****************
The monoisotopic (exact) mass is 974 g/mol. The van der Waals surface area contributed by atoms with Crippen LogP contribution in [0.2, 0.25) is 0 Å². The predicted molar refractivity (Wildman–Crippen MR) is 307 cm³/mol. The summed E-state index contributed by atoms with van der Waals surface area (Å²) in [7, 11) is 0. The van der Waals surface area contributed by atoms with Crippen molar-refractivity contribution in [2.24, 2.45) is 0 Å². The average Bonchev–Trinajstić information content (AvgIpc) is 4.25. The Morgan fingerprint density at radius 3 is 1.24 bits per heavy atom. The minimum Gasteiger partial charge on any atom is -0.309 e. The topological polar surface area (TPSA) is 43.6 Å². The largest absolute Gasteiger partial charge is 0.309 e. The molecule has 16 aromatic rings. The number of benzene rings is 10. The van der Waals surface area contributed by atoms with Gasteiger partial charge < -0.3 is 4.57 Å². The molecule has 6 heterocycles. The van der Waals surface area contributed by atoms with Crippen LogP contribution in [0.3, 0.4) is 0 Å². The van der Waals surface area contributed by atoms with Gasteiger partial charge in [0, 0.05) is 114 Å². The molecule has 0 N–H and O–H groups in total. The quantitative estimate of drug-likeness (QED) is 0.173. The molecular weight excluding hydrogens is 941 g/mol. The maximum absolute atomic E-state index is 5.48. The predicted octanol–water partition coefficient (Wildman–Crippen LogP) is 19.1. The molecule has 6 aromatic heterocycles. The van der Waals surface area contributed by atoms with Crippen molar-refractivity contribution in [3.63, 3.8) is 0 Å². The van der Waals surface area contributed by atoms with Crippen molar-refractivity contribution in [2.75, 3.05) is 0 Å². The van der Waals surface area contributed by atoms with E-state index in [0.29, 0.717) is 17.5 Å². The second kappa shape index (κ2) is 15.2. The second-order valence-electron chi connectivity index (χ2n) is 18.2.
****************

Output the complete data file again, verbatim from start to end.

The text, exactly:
The monoisotopic (exact) mass is 974 g/mol. The van der Waals surface area contributed by atoms with Crippen LogP contribution in [0.2, 0.25) is 0 Å². The predicted molar refractivity (Wildman–Crippen MR) is 307 cm³/mol. The summed E-state index contributed by atoms with van der Waals surface area (Å²) in [7, 11) is 0. The van der Waals surface area contributed by atoms with Crippen molar-refractivity contribution in [2.24, 2.45) is 0 Å². The average Bonchev–Trinajstić information content (AvgIpc) is 4.25. The Morgan fingerprint density at radius 3 is 1.24 bits per heavy atom. The minimum Gasteiger partial charge on any atom is -0.309 e. The topological polar surface area (TPSA) is 43.6 Å². The largest absolute Gasteiger partial charge is 0.309 e. The molecule has 16 aromatic rings. The number of benzene rings is 10. The van der Waals surface area contributed by atoms with Gasteiger partial charge < -0.3 is 4.57 Å². The molecule has 6 heterocycles. The van der Waals surface area contributed by atoms with Crippen LogP contribution in [0.3, 0.4) is 0 Å². The van der Waals surface area contributed by atoms with Gasteiger partial charge in [0, 0.05) is 114 Å². The molecule has 0 N–H and O–H groups in total. The quantitative estimate of drug-likeness (QED) is 0.173. The molecular weight excluding hydrogens is 941 g/mol. The maximum absolute atomic E-state index is 5.48. The predicted octanol–water partition coefficient (Wildman–Crippen LogP) is 19.1. The molecule has 6 aromatic heterocycles. The van der Waals surface area contributed by atoms with Crippen molar-refractivity contribution in [3.63, 3.8) is 0 Å². The van der Waals surface area contributed by atoms with Crippen molar-refractivity contribution in [2.75, 3.05) is 0 Å². The van der Waals surface area contributed by atoms with E-state index in [0.29, 0.717) is 17.5 Å². The second kappa shape index (κ2) is 15.2. The second-order valence-electron chi connectivity index (χ2n) is 18.2.